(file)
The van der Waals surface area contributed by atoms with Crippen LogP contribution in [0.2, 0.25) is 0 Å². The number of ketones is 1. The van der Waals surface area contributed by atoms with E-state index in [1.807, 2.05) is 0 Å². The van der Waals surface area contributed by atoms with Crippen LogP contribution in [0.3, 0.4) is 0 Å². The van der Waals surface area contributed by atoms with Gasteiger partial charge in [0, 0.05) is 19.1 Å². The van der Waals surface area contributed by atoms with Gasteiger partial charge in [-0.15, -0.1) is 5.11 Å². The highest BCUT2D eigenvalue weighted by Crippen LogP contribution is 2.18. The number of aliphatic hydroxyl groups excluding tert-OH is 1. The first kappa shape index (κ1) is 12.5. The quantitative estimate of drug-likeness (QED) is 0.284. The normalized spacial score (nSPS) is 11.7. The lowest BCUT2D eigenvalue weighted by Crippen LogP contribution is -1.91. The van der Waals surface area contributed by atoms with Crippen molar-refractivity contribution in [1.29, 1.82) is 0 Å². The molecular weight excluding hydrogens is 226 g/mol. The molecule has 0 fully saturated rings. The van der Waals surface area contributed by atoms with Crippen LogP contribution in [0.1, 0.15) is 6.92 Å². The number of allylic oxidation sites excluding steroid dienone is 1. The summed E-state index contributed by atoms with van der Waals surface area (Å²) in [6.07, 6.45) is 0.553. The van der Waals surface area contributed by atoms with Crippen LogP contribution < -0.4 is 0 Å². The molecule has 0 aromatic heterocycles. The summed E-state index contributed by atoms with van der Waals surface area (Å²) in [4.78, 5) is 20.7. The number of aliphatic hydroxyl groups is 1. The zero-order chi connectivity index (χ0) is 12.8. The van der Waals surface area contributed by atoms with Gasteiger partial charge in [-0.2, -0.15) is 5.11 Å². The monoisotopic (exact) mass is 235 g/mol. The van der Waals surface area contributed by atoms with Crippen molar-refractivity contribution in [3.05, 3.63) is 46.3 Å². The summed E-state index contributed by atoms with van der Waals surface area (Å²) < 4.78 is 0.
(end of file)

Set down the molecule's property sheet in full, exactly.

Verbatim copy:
The van der Waals surface area contributed by atoms with Crippen LogP contribution in [0.2, 0.25) is 0 Å². The number of ketones is 1. The van der Waals surface area contributed by atoms with E-state index in [1.807, 2.05) is 0 Å². The van der Waals surface area contributed by atoms with Crippen LogP contribution in [0.3, 0.4) is 0 Å². The van der Waals surface area contributed by atoms with Gasteiger partial charge in [0, 0.05) is 19.1 Å². The van der Waals surface area contributed by atoms with Gasteiger partial charge in [-0.15, -0.1) is 5.11 Å². The highest BCUT2D eigenvalue weighted by Crippen LogP contribution is 2.18. The number of aliphatic hydroxyl groups excluding tert-OH is 1. The first kappa shape index (κ1) is 12.5. The quantitative estimate of drug-likeness (QED) is 0.284. The normalized spacial score (nSPS) is 11.7. The lowest BCUT2D eigenvalue weighted by Crippen LogP contribution is -1.91. The van der Waals surface area contributed by atoms with Crippen molar-refractivity contribution in [1.29, 1.82) is 0 Å². The molecular weight excluding hydrogens is 226 g/mol. The molecule has 0 fully saturated rings. The van der Waals surface area contributed by atoms with Crippen LogP contribution in [0.1, 0.15) is 6.92 Å². The number of allylic oxidation sites excluding steroid dienone is 1. The summed E-state index contributed by atoms with van der Waals surface area (Å²) in [6.07, 6.45) is 0.553. The van der Waals surface area contributed by atoms with Crippen LogP contribution < -0.4 is 0 Å². The molecule has 0 aromatic heterocycles. The summed E-state index contributed by atoms with van der Waals surface area (Å²) in [4.78, 5) is 20.7. The number of aliphatic hydroxyl groups is 1. The zero-order chi connectivity index (χ0) is 12.8. The van der Waals surface area contributed by atoms with Gasteiger partial charge in [-0.2, -0.15) is 5.11 Å². The monoisotopic (exact) mass is 235 g/mol. The van der Waals surface area contributed by atoms with Crippen molar-refractivity contribution in [3.05, 3.63) is 46.3 Å². The summed E-state index contributed by atoms with van der Waals surface area (Å²) < 4.78 is 0.